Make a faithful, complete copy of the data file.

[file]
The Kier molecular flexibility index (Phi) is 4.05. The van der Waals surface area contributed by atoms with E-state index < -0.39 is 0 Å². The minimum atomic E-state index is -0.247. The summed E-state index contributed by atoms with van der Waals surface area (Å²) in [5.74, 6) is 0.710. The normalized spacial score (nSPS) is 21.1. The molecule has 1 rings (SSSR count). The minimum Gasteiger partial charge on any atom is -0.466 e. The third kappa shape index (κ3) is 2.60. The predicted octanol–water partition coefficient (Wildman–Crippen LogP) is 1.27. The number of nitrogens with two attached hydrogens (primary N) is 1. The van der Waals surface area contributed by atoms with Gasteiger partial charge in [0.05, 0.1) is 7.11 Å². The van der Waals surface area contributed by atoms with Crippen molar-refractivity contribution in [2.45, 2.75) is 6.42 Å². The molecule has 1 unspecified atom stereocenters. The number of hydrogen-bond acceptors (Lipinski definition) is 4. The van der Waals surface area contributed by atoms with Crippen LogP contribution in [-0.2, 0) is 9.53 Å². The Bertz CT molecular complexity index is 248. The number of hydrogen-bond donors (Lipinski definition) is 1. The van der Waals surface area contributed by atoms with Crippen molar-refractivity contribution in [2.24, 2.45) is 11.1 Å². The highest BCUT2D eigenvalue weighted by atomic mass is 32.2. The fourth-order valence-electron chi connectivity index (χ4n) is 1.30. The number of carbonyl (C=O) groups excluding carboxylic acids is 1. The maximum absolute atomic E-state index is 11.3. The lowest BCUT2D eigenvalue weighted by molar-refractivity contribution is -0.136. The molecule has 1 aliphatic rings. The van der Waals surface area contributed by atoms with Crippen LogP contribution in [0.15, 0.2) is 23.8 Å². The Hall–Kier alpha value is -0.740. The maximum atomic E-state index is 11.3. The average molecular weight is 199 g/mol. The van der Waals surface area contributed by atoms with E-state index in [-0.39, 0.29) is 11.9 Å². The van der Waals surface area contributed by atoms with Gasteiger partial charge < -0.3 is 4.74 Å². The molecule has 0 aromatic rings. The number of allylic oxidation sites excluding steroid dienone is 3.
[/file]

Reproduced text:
The Kier molecular flexibility index (Phi) is 4.05. The van der Waals surface area contributed by atoms with E-state index < -0.39 is 0 Å². The minimum atomic E-state index is -0.247. The summed E-state index contributed by atoms with van der Waals surface area (Å²) in [5.74, 6) is 0.710. The normalized spacial score (nSPS) is 21.1. The molecule has 1 rings (SSSR count). The minimum Gasteiger partial charge on any atom is -0.466 e. The third kappa shape index (κ3) is 2.60. The predicted octanol–water partition coefficient (Wildman–Crippen LogP) is 1.27. The number of nitrogens with two attached hydrogens (primary N) is 1. The van der Waals surface area contributed by atoms with Gasteiger partial charge in [0.05, 0.1) is 7.11 Å². The van der Waals surface area contributed by atoms with Crippen molar-refractivity contribution in [2.45, 2.75) is 6.42 Å². The molecule has 1 unspecified atom stereocenters. The number of hydrogen-bond acceptors (Lipinski definition) is 4. The van der Waals surface area contributed by atoms with Crippen LogP contribution in [-0.2, 0) is 9.53 Å². The Bertz CT molecular complexity index is 248. The number of hydrogen-bond donors (Lipinski definition) is 1. The van der Waals surface area contributed by atoms with Crippen molar-refractivity contribution in [2.24, 2.45) is 11.1 Å². The highest BCUT2D eigenvalue weighted by atomic mass is 32.2. The fourth-order valence-electron chi connectivity index (χ4n) is 1.30. The number of carbonyl (C=O) groups excluding carboxylic acids is 1. The maximum absolute atomic E-state index is 11.3. The lowest BCUT2D eigenvalue weighted by molar-refractivity contribution is -0.136. The molecule has 1 aliphatic rings. The van der Waals surface area contributed by atoms with Crippen LogP contribution in [0.15, 0.2) is 23.8 Å². The Hall–Kier alpha value is -0.740. The maximum atomic E-state index is 11.3. The average molecular weight is 199 g/mol. The van der Waals surface area contributed by atoms with E-state index in [-0.39, 0.29) is 11.9 Å². The van der Waals surface area contributed by atoms with Gasteiger partial charge < -0.3 is 4.74 Å². The molecule has 0 aromatic rings. The number of allylic oxidation sites excluding steroid dienone is 3.